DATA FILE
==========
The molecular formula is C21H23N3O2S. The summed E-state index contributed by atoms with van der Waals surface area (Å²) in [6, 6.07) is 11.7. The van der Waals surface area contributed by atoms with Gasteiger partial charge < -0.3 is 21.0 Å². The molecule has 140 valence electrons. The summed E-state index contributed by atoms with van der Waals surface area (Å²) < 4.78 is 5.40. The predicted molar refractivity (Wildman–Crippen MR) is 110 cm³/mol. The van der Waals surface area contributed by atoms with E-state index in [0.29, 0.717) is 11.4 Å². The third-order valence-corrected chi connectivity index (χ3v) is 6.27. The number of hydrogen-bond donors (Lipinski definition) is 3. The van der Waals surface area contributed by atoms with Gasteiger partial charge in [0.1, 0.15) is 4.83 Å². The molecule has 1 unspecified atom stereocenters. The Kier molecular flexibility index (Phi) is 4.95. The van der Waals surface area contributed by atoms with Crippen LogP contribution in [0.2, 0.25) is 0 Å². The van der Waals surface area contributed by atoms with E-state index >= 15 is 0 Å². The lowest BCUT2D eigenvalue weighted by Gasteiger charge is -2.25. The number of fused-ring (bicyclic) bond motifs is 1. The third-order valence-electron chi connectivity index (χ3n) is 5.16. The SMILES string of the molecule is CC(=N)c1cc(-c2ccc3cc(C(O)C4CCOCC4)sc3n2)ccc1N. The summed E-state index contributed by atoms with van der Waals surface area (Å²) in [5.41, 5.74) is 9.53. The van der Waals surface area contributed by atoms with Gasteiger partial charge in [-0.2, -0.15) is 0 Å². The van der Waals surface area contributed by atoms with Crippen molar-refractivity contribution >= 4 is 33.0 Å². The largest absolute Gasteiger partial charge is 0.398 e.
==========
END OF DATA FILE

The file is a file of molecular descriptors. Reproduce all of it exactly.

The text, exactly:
The molecular formula is C21H23N3O2S. The summed E-state index contributed by atoms with van der Waals surface area (Å²) in [6, 6.07) is 11.7. The van der Waals surface area contributed by atoms with Gasteiger partial charge < -0.3 is 21.0 Å². The molecule has 140 valence electrons. The summed E-state index contributed by atoms with van der Waals surface area (Å²) < 4.78 is 5.40. The predicted molar refractivity (Wildman–Crippen MR) is 110 cm³/mol. The van der Waals surface area contributed by atoms with E-state index in [0.29, 0.717) is 11.4 Å². The third-order valence-corrected chi connectivity index (χ3v) is 6.27. The number of hydrogen-bond donors (Lipinski definition) is 3. The van der Waals surface area contributed by atoms with Gasteiger partial charge in [0.1, 0.15) is 4.83 Å². The molecule has 1 unspecified atom stereocenters. The Kier molecular flexibility index (Phi) is 4.95. The van der Waals surface area contributed by atoms with Crippen LogP contribution in [0.2, 0.25) is 0 Å². The van der Waals surface area contributed by atoms with E-state index >= 15 is 0 Å². The lowest BCUT2D eigenvalue weighted by Gasteiger charge is -2.25. The number of fused-ring (bicyclic) bond motifs is 1. The third-order valence-electron chi connectivity index (χ3n) is 5.16. The SMILES string of the molecule is CC(=N)c1cc(-c2ccc3cc(C(O)C4CCOCC4)sc3n2)ccc1N. The summed E-state index contributed by atoms with van der Waals surface area (Å²) in [5.41, 5.74) is 9.53. The van der Waals surface area contributed by atoms with Gasteiger partial charge in [-0.2, -0.15) is 0 Å². The van der Waals surface area contributed by atoms with Crippen molar-refractivity contribution >= 4 is 33.0 Å². The largest absolute Gasteiger partial charge is 0.398 e.